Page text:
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A *hidden Markov model* (HMM)
is one in which you observe a sequence of emissions, but do not know
the sequence of states the model went through to generate the emissions.
Analyses of hidden Markov models seek to recover the sequence of states
from the observed data.

As an example, consider a Markov model with two states and six possible emissions. The model uses:

A red die, having six sides, labeled 1 through 6.

A green die, having twelve sides, five of which are labeled 2 through 6, while the remaining seven sides are labeled 1.

A weighted red coin, for which the probability of heads is .9 and the probability of tails is .1.

A weighted green coin, for which the probability of heads is .95 and the probability of tails is .05.

The model creates a sequence of numbers from the set {1, 2, 3, 4, 5, 6} with the following rules:

Begin by rolling the red die and writing down the number that comes up, which is the emission.

Toss the red coin and do one of the following:

If the result is heads, roll the red die and write down the result.

If the result is tails, roll the green die and write down the result.

At each subsequent step, you flip the coin that has the same color as the die you rolled in the previous step. If the coin comes up heads, roll the same die as in the previous step. If the coin comes up tails, switch to the other die.

The state diagram for this model has two states, red and green, as shown in the following figure.

You determine the emission from a state by rolling the die with the same color as the state. You determine the transition to the next state by flipping the coin with the same color as the state.

The transition matrix is:

The emissions matrix is:

The model is not hidden because you know the sequence of states from the colors of the coins and dice. Suppose, however, that someone else is generating the emissions without showing you the dice or the coins. All you see is the sequence of emissions. If you start seeing more 1s than other numbers, you might suspect that the model is in the green state, but you cannot be sure because you cannot see the color of the die being rolled.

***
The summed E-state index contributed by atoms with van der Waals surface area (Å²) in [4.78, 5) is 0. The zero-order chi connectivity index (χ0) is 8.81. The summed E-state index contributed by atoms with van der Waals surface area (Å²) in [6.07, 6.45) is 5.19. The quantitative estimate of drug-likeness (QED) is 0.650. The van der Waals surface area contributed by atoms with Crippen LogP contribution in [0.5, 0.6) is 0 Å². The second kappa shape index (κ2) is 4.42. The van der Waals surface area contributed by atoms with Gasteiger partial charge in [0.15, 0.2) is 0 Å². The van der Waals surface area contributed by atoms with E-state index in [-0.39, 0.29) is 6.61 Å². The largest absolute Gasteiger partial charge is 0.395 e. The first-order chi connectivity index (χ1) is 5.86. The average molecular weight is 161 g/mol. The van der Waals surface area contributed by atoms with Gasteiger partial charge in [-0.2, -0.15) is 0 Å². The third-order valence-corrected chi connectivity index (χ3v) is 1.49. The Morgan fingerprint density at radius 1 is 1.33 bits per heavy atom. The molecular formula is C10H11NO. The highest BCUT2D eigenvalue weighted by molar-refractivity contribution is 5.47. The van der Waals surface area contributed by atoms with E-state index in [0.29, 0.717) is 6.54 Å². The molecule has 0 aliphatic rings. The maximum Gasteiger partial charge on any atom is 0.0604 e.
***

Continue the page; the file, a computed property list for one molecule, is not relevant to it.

Hidden Markov models raise the following questions:

Given a sequence of emissions, what is the most likely state path?

Given a sequence of emissions, how can you estimate transition and emission probabilities of the model?

What is the

*forward probability*that the model generates a given sequence?What is the

*posterior probability*that the model is in a particular state at any point in the sequence?

Statistics Toolbox™ functions related to hidden Markov models are:

`hmmgenerate`— Generates a sequence of states and emissions from a Markov model`hmmestimate`— Calculates maximum likelihood estimates of transition and emission probabilities from a sequence of emissions and a known sequence of states`hmmtrain`— Calculates maximum likelihood estimates of transition and emission probabilities from a sequence of emissions`hmmviterbi`— Calculates the most probable state path for a hidden Markov model`hmmdecode`— Calculates the posterior state probabilities of a sequence of emissions

This section shows how to use these functions to analyze hidden Markov models.

The following commands create the transition and emission matrices for the model described in the Introduction to Hidden Markov Models (HMM):

TRANS = [.9 .1; .05 .95;]; EMIS = [1/6, 1/6, 1/6, 1/6, 1/6, 1/6;... 7/12, 1/12, 1/12, 1/12, 1/12, 1/12];

To generate a random sequence of states and emissions from the
model, use `hmmgenerate`:

[seq,states] = hmmgenerate(1000,TRANS,EMIS);

The output `seq` is the sequence of emissions
and the output `states` is the sequence of states.

`hmmgenerate` begins in state 1 at step 0,
makes the transition to state *i*_{1} at
step 1, and returns *i*_{1} as
the first entry in `states`. To change the initial
state, see Changing the Initial State Distribution.

Given the transition and emission matrices `TRANS` and `EMIS`,
the function `hmmviterbi` uses
the Viterbi algorithm to compute the most likely sequence of states
the model would go through to generate a given sequence `seq` of
emissions:

likelystates = hmmviterbi(seq, TRANS, EMIS);

`likelystates` is a sequence the same length
as `seq`.

To test the accuracy of `hmmviterbi`, compute
the percentage of the actual sequence `states` that
agrees with the sequence `likelystates`.

sum(states==likelystates)/1000 ans = 0.8200

In this case, the most likely sequence of states agrees with the random sequence 82% of the time.

The functions `hmmestimate` and `hmmtrain` estimate the transition and emission
matrices `TRANS` and `EMIS` given
a sequence `seq` of emissions.

**Using hmmestimate. **The function `hmmestimate` requires
that you know the sequence of states `states` that